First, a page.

The Republican primary in Georgia's gubernatorial race is crowded, to say the least. Incumbent Brian Kemp is currently fighting for another term after being discarded by Trump as a "RINO" (Republican in name only) for his refusal to entertain Trump's fantasies that the 2020 election was "stolen."
Much to the chagrin of his supporters, Trump endorsed former Senator David Perdue, who lost his seat to Democratic Senator Jon Ossoff in a 2021 runoff that delivered Democrats a functional majority in the evenly divided Senate.
With the two leading candidates facing allegations of RINO-ism, the Republican governor hopefuls in Georgia are scrambling to present themselves as further right than their opponents, especially when it comes to right-wing election delusions. Despite refuting Trump's election conspiracies, Kemp signed a voter suppression bill into law, citing "election security," last year. This past December, Perdue joined a lawsuit claiming that fraudulent ballots were counted in Fulton County in his Senate race, though he conceded that election and congratulated his opponent at the time.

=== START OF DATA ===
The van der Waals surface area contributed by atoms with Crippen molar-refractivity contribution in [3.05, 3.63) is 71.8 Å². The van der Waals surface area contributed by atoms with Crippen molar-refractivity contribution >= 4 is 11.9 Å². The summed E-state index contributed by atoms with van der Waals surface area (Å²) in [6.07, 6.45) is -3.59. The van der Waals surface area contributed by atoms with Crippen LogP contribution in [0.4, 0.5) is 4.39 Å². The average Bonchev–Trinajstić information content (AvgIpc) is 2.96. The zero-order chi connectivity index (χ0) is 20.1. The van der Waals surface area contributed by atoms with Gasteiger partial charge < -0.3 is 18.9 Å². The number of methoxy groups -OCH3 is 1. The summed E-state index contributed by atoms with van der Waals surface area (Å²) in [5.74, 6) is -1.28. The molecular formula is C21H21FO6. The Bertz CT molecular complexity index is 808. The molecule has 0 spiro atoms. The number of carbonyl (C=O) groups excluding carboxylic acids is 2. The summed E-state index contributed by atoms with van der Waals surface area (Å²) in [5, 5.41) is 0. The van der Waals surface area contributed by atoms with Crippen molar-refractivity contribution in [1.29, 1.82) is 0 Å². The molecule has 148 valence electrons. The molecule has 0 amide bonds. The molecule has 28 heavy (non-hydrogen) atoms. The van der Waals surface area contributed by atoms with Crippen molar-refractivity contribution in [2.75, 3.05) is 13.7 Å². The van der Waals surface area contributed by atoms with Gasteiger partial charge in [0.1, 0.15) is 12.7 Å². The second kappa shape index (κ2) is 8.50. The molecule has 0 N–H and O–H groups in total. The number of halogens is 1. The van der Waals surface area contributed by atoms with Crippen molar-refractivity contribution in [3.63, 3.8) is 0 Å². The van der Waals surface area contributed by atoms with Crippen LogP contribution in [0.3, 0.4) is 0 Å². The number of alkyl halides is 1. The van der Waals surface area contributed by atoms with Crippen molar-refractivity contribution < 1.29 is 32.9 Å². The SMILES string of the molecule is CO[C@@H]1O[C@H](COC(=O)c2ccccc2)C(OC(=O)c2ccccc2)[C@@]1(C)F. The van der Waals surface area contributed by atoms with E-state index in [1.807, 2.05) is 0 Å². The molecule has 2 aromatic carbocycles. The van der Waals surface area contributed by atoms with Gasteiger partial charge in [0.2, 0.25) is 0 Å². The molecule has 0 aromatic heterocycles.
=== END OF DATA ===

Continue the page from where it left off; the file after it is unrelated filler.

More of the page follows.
Enter Kandiss Taylor, an administrator on the Board of Education, whose campaign bus made waves on social media for an unfortunate slogan.
On the campaign trail, Taylor has repeatedly emphasized she's running to protect "Jesus, guns, and babies," but the layout on the bus made the list look like a sentence:
Twitter had a field day.
Some noticed Taylor had put "guns" before "babies."
For her part, Taylor relished the publicity as "Jesus Guns Babies" began to trend.
Taylor's most prominent endorsements so far have come from conspiracy theorists Lin Wood and Mike Lindell.